Database management is a system of coordinating the information that is used to support a company’s business operations. It involves storing and distributing data it to users and applications making edits as needed, monitoring data changes, and protecting against data corruption due to unexpected failure. It is one component of a company’s overall informational infrastructure which aids in decision making and corporate growth, as well as compliance with laws like the GDPR and the California Consumer Privacy Act.

In the 1960s, Charles Bachman and IBM among others developed the first database systems. They developed into information management systems (IMS) that enabled the storage and retrieve large amounts of data for a broad range of applications, from the calculation of inventory to supporting complex human resources and financial accounting functions.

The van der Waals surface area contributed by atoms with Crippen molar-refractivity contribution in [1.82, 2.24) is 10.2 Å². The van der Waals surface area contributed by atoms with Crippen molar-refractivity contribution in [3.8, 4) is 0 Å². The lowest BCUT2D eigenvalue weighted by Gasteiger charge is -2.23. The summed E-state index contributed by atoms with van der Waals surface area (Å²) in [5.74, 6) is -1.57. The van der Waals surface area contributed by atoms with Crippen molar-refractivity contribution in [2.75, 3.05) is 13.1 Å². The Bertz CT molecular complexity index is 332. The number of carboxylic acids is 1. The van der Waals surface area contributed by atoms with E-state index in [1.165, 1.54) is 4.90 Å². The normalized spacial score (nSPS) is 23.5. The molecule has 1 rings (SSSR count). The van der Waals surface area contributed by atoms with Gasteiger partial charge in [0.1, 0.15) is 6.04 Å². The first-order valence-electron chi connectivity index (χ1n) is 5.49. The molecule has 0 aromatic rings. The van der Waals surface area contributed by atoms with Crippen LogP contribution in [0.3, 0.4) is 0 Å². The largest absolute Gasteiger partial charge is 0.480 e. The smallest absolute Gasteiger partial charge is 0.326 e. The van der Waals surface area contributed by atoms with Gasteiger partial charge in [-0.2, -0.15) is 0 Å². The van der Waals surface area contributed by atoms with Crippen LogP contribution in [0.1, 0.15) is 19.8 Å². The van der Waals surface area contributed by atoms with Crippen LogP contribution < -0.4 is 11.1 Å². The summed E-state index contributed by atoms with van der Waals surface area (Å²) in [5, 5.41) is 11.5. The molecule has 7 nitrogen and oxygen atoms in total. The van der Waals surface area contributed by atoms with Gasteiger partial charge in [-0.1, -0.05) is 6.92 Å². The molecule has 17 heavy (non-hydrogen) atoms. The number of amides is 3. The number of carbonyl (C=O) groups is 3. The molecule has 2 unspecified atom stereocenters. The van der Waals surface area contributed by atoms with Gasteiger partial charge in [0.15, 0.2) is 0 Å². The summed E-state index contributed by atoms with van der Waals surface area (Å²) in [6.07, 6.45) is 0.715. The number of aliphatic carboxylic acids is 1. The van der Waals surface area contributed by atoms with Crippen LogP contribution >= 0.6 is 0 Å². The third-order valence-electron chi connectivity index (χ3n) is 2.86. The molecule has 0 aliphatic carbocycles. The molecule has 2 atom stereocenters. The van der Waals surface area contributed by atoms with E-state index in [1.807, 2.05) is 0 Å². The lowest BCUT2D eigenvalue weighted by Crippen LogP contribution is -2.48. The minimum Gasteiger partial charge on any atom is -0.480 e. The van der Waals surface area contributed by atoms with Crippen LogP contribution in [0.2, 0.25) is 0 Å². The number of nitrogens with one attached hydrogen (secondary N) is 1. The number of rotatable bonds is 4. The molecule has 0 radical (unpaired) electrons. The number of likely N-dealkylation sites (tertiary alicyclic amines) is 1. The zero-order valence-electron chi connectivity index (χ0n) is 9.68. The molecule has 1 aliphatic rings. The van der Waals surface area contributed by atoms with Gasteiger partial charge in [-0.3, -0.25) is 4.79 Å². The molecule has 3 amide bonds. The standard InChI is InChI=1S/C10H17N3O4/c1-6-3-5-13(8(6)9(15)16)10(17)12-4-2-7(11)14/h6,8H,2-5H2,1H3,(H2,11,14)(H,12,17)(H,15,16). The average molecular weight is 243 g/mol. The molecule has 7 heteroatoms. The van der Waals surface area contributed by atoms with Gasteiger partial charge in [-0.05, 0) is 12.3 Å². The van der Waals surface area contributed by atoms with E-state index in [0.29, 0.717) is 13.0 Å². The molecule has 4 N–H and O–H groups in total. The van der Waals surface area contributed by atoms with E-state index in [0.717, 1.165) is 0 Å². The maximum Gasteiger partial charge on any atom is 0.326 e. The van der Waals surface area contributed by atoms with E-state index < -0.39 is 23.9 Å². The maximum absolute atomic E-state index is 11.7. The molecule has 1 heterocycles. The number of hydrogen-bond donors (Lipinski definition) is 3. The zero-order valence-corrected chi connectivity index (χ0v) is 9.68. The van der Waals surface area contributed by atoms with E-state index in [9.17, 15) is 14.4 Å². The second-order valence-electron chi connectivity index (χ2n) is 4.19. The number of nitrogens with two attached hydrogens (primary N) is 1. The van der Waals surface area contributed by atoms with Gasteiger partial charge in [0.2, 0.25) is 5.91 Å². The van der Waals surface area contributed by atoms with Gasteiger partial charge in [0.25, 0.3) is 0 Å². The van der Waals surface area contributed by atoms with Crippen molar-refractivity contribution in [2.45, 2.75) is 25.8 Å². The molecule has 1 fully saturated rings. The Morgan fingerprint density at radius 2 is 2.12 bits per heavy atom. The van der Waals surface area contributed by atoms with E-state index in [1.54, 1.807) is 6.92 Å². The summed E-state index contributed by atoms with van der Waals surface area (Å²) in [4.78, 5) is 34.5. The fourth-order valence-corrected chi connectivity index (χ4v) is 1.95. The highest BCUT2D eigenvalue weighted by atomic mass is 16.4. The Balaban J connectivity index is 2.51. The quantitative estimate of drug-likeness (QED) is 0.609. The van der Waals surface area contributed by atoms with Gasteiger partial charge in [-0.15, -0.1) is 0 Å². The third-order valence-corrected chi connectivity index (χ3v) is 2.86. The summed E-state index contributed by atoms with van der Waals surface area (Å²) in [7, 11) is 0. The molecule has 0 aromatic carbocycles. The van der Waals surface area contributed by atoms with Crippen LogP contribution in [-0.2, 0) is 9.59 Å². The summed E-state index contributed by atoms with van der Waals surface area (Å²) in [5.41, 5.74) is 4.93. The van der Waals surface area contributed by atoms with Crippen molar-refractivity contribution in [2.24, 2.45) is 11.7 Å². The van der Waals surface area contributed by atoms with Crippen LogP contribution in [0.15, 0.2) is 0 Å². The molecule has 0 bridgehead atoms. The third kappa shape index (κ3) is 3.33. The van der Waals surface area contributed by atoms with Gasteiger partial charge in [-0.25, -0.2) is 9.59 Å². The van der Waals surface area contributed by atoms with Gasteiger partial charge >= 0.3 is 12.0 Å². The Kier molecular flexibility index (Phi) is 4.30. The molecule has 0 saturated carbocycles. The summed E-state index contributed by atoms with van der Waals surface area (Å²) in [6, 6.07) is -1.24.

A database consists of tables that store data according to some scheme, such as one-to-many relationships. It uses primary keys to identify records and permit cross-references between tables. Each table has a set of fields called attributes that represent facts about data entities. The most popular kind of database is a relational model created by E. F. “Ted” Codd at IBM in the 1970s. The concept is based on normalizing data to make it simpler to use. It is also easier to update data because it doesn’t require the modification of certain sections of the database.

Most DBMSs can support different types of databases by offering different levels of internal and external organization. The internal level addresses costs, scalability, and other operational issues such as the layout of the physical storage. The external level is how the database is represented in user interfaces and other applications. It may include a mix of different external views (based on different data models) and could also include virtual tables that are constructed from generic data to improve performance.